ALS Association - the Ice Bucket Challenge: More than a few traditional estate agents have no doubt wanted cold water poured over Adam Day, the controversial head of online agency Hatched. Well now he’s seen to that himself, and all in a good cause. Having been nominated by Russell Quirke of eMoov, Day has done the deed and raised funds in the process for the ALS Association - and here’s the video: https://m.facebook.com/story.php?story_fbid=10154484573800551&id=896740550
The Northwood Foundation: Five Northwood agents are set to hike up Mount Kilimanjaro at the end of September to raise funds for the Northwood Foundation, set up in honour of Nick Cooper, the former managing director who died of pancreatic cancer last year.The firm wants to raise £20,000 by 2015. A Just Giving page has been set up and donations can be made at www.justgiving.com/Northwood-Charitable-Foundation/ or by texting either £1, £2, £3, £4, £5 or £10 to 70070 using the code TNCF99.
The Coastal Commando Cycle Challenge: A group of 12 cyclists including Steve Moir, partner of Hennings Moir in Saltash and chairman of the Property Sharing Experts network, have raised over £13,000 for wounded and homeless ex-services personnel by taking part in The Coastal Commando Cycle Challenge. Steve and his cycling colleagues completed the 350 mile journey over five days, starting in Kent with the route taking them through Hastings, Brighton, Bognor Regis, Southampton, Weymouth and Exmouth before finishing the road trip at the Royal Commando Training Centre in Lympstone, Devon.
Cancer Research UK: Hunters Property Group has helped a group of 11 year old boys get on their bikes for charity by sponsoring a five-strong Hunters Heroes team on a 127 mile ride along the route of the Leeds Liverpool Canal. They raised more than £7,000 in aid of Cancer Research UK and the route the boys took passed by each of the Hunters’ branches in the area.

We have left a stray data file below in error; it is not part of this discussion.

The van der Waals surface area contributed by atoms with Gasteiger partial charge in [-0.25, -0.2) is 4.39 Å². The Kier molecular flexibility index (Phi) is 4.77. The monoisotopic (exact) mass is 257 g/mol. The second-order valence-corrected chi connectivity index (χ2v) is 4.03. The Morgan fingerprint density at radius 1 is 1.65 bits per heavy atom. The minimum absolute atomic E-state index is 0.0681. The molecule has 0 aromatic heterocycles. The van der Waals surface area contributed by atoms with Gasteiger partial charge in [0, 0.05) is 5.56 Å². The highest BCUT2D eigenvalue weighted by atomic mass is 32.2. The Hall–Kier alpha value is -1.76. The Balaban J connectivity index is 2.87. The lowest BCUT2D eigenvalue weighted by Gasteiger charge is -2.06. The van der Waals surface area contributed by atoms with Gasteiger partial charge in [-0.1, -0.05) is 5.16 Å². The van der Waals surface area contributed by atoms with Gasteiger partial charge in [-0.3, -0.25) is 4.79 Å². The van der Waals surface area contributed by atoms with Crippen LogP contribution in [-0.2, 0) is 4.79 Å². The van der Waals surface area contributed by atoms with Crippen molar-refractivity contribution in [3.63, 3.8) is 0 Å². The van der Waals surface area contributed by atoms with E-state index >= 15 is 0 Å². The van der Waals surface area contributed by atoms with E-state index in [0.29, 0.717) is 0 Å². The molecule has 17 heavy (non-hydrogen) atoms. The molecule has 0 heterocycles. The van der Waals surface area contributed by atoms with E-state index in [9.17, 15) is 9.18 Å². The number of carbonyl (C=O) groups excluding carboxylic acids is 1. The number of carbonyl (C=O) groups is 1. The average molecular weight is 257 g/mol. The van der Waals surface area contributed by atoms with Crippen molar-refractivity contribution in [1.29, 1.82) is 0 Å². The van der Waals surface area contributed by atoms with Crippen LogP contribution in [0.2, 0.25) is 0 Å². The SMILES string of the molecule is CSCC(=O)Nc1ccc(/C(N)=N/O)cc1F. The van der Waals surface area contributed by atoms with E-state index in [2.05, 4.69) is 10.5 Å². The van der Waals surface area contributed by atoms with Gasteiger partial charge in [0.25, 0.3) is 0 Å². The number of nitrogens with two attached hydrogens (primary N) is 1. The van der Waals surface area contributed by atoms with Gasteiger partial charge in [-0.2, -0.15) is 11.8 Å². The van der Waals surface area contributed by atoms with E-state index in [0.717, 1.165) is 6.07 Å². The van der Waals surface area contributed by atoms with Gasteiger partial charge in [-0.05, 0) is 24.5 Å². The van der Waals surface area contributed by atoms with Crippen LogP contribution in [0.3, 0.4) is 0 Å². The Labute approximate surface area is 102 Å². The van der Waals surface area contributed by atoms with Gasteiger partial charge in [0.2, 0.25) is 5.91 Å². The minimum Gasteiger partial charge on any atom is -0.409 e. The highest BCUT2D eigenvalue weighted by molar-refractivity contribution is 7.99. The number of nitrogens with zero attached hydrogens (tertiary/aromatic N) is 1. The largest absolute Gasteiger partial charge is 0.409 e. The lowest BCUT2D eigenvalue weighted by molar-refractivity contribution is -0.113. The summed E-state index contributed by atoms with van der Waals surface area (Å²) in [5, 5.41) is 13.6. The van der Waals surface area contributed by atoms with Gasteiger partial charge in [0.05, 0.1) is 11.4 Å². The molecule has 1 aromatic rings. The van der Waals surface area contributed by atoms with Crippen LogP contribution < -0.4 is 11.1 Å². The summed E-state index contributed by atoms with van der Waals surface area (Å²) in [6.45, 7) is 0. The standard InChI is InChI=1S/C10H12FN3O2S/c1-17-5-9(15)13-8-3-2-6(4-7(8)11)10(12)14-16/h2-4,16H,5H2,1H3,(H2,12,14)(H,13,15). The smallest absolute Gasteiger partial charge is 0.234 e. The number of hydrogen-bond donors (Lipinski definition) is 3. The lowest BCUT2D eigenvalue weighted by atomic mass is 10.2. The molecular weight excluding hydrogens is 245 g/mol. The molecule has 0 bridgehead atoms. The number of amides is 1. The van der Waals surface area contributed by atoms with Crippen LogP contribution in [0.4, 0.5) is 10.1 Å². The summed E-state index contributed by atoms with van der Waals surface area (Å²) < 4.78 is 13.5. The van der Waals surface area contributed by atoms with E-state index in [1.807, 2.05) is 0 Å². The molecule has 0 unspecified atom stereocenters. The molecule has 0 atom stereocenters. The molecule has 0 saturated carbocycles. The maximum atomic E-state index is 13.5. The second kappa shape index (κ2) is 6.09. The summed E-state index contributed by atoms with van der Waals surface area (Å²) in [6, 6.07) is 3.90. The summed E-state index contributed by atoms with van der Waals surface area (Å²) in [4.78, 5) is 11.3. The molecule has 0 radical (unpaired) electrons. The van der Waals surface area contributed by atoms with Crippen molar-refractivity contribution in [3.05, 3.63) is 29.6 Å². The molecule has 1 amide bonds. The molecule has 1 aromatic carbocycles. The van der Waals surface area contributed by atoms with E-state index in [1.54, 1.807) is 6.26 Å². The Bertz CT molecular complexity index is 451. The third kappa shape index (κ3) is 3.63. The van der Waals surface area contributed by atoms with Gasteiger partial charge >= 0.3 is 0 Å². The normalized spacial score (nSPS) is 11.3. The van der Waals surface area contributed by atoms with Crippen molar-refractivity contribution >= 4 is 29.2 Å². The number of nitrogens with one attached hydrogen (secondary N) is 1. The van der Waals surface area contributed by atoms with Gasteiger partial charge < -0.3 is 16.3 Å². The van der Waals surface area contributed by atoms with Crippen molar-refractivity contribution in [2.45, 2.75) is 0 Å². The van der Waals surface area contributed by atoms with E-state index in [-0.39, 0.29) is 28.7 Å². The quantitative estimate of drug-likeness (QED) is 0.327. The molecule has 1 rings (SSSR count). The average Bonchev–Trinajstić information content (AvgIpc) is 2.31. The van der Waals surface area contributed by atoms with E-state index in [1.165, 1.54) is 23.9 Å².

The Octavia Appeal: On Sunday September 21 the single-office central London agency W A Ellis is going to undertake a half marathon paddle board down the Thames in aid of The Octavia Appeal, the paediatric arm of The Friends of Royal Brompton Hospital, a charity which raises funds for projects the UK’s largest heart and lung centre. Last year the agency raised almost £20,000 for Action Medical Research and now it’s hoping to do at least as well this year. The agency team can be sponsored at https://www.justgiving.com/waellisoctaviapaddleboard.
- Estate Agent Today
- Letting Agent Today
A not-for-profit organisation wants agents and other industry insiders to explore how water efficiency technology can add value to properties on sale and be used to attract more buyers.
Waterwise, which campaigns for water efficiency in public and private sectors, says it knows “water efficiency doesn't sell houses” but believes the issue could be turned into a positive draw for buyers.
“How do we make water efficient technologies in a property desirable? What needs to happen to make rainwater harvesting a must-have feature? Is it possible for water efficient technologies to viewed as cutting edge?” asks the organisation.
Now it is inviting agents to a half-day workshop on 7 October in central London - perhaps neither the format nor the location most appealing to agents - to discuss how the sale of a property can be a vehicle for publicising the importance of water efficiency.
“Whether people are buying a newly built home, or like the majority live in an older property, they have the choice of whether to install and use water efficient technologies” says the organisation.
More details about the event are available by contacting Waterwise on 02079 172 826.
- housing market
- Water Efficiency
The National Association of Estate Agents still insists only 20 per cent of sales are being done to first time buyers - repeating a controversial claim it made a month ago.
Its figures for July, just released, repeat the June claim and say that for the second month running just one deal in five involves a first timer. Back in June, the NAEA claim won it a front page mention on the Daily Mail as well as valuable column inches elsewhere.
However, the association’s reiteration of the 20 per cent figures, this time for July, appears once again to contrast sharply with recent data from other industry players.
LSL, for example, says the number of first-time buyers hit a seven-year high in July with 30,000 first time buyer sales, about a quarter above those seen in the same month a year earlier, and the largest number since August 2007.
The Halifax and the Council of Mortgage Lenders, too, have produced data showing significant surges in the numbers of first time buyers.
The NAEA has been sharply criticised for the earlier data, notably with a Savills researcher taking to Twitter to describe some of it as “bonkers.”
Association president Simon Gerrard told Estate Agent Today that the June figures, compiled from reports from around 500 agencies across the country, were accurate.